Michael Flynn's defense team says new DOJ documents contain 'shocking exculpatory evidence'

Can Michael Flynn sue for malicious prosecution?

Notes from Peter Stzrok show Obama and Biden weighed in on Flynn case as Comey appeared to downplay the former national security adviser’s calls with the Russian ambassador; former U.S. Attorney Brett Tolman reacts.

Newly released documents about the investigation into former national security adviser Michael Flynn show additional “exculpatory evidence” linked to a Justice Department review of the case investigators built against him shortly after President Trump’s election, his lawyers argued in a court filing Friday.

“These documents establish that on January 25, 2017 – the day after the agents ambushed him at the White House – the agents and DOJ officials knew General Flynn’s statements were not material to any investigation, that he was ‘open and forthcoming’ with the agents, that he had no intent to deceive them, and that he believed he was fully truthful with them,” Flynn’s attorneys wrote. “In short, there was no crime for many reasons.”

Flynn’s lawyers said that top Justice Department officials and the special counsel’s office knew about the documents for three years before they were able to obtain them, following U.S. Attorney for the Eastern District of Missouri Jeffrey Jensen’s review of the case.


That review was ordered by Attorney General Bill Barr and eventually led the DOJ to drop the charges that former special counsel Robert Mueller had filed against Flynn.

And the documents echo statements that former FBI Director James Comey made to lawmakers about Flynn’s FBI interview as early as 2017, Politico reported.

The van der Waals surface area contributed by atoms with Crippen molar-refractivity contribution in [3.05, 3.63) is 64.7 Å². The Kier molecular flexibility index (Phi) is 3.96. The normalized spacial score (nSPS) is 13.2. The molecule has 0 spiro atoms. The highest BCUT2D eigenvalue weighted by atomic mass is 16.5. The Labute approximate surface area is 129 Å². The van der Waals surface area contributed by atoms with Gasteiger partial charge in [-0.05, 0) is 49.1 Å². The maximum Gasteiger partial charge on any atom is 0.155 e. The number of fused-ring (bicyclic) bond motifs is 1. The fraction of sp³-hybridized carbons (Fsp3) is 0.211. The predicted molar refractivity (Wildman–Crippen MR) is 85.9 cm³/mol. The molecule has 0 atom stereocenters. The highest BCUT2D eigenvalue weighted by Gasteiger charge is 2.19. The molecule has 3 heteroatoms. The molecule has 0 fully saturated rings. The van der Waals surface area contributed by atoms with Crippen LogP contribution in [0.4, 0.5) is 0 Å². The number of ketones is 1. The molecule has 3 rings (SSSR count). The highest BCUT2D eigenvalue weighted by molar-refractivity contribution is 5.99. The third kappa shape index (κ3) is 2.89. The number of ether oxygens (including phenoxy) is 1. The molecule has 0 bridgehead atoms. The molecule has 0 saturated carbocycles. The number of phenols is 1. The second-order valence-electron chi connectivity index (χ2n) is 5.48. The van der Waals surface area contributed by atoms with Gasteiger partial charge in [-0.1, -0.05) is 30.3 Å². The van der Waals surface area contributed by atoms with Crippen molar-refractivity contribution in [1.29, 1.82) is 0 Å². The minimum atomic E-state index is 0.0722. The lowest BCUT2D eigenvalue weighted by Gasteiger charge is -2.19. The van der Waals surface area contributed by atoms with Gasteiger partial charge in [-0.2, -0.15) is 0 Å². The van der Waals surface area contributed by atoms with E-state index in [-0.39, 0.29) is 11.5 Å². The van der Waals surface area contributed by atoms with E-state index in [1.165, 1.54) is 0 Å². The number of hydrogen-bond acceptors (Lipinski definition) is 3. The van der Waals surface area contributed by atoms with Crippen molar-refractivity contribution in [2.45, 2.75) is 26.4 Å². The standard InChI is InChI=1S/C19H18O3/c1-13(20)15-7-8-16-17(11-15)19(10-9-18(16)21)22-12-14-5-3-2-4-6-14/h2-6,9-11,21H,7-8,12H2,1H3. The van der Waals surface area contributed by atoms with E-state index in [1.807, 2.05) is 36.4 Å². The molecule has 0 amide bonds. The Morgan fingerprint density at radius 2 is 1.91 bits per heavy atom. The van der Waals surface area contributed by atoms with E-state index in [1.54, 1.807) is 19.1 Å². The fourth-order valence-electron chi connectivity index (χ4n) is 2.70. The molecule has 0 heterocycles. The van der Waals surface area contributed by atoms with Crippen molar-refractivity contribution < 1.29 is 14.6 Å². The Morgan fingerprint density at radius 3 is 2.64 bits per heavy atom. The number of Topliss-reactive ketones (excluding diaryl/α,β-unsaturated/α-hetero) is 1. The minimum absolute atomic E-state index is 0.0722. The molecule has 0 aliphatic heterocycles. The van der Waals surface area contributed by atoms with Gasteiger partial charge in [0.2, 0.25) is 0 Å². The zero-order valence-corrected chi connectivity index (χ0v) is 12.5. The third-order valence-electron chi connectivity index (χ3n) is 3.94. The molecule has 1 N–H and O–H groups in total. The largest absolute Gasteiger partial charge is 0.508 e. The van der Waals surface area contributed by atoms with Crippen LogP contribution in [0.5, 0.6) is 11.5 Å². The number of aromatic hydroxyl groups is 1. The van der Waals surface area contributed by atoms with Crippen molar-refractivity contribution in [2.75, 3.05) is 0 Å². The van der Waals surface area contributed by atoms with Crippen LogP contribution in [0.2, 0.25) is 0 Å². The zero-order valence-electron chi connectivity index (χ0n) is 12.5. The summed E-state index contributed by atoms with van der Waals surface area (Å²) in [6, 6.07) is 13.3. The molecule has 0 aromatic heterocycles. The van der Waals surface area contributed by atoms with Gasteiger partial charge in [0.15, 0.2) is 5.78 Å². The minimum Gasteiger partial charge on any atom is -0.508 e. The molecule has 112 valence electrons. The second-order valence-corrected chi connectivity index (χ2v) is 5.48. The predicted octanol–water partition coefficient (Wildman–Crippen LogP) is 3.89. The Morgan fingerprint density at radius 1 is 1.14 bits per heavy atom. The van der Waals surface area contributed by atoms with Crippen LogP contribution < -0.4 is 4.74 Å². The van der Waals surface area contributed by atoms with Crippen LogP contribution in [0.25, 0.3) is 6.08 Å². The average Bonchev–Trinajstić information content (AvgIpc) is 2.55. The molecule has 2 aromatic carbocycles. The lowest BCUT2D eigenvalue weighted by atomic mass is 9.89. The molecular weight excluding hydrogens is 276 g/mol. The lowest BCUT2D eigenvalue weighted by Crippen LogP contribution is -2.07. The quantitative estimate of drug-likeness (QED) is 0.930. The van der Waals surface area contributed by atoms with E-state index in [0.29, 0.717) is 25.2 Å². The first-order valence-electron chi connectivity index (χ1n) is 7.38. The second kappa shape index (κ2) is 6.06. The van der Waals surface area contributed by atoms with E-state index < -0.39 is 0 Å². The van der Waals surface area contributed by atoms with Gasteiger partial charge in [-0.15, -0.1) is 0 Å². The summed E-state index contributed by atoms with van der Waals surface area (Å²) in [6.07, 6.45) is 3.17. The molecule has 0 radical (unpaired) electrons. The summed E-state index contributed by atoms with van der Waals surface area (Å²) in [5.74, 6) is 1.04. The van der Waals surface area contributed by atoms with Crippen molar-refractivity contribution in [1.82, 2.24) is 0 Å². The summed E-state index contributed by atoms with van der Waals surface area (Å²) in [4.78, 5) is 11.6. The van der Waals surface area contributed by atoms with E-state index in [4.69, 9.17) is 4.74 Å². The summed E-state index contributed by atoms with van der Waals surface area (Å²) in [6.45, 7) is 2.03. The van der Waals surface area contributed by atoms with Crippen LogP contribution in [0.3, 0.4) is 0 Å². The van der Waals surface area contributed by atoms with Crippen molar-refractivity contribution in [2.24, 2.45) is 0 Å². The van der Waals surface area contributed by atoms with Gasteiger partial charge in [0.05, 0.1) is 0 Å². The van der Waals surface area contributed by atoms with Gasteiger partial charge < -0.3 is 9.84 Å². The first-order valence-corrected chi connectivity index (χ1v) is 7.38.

FILE – In this Feb. 1, 2017, file photo, then-National Security Adviser Michael Flynn speaks during the daily news briefing at the White House, in Washington. (AP Photo/Carolyn Kaster, File)

Portions of the documents are redacted, but one paragraph, pertaining to an early FBI interview of Flynn, states that “FBI advised that based on this interview, they did not believe General Flynn was acting as an agent of Russia.”

The report acknowledged that some of what Flynn said during the interview was “inconsistent” with surveillance records of his calls – but that investigators “believed that Flynn believed what he was telling them.”

Another section of handwritten notes draws similar conclusions.


“These disclosures evince … even more reasons requiring dismissal of the case against General Flynn,” his legal team wrote.

Just two weeks ago, Flynn’s team received former FBI agent Peter Strzok’s notes as part of the review, which the defense lawyers also said provided evidence to “further exonerate” him.

Flynn pleaded guilty in 2017 to making false statements to the FBI about his communications with Russia's ambassador, but his legal team later sought to withdraw his plea. Earlier this year, the DOJ moved to drop its case against the general as part of the review Barr ordered.

DOJ officials said they concluded that Flynn's interview by the FBI was "untethered to, and unjustified by, the FBI's counterintelligence investigation into Mr. Flynn" and that the interview was "conducted without any legitimate investigative basis.”


But the federal judge who has the authority to make the final decision over whether to dismiss the case refused to do so this week even after being ordered to by an appeals court.

Instead, he filed a petition for the entire D.C. Circuit Court of Appeals to review the case – a move that could drag the proceedings on beyond Election Day.

Fox News’ Brooke Singman and Gregg Re contributed to this report.

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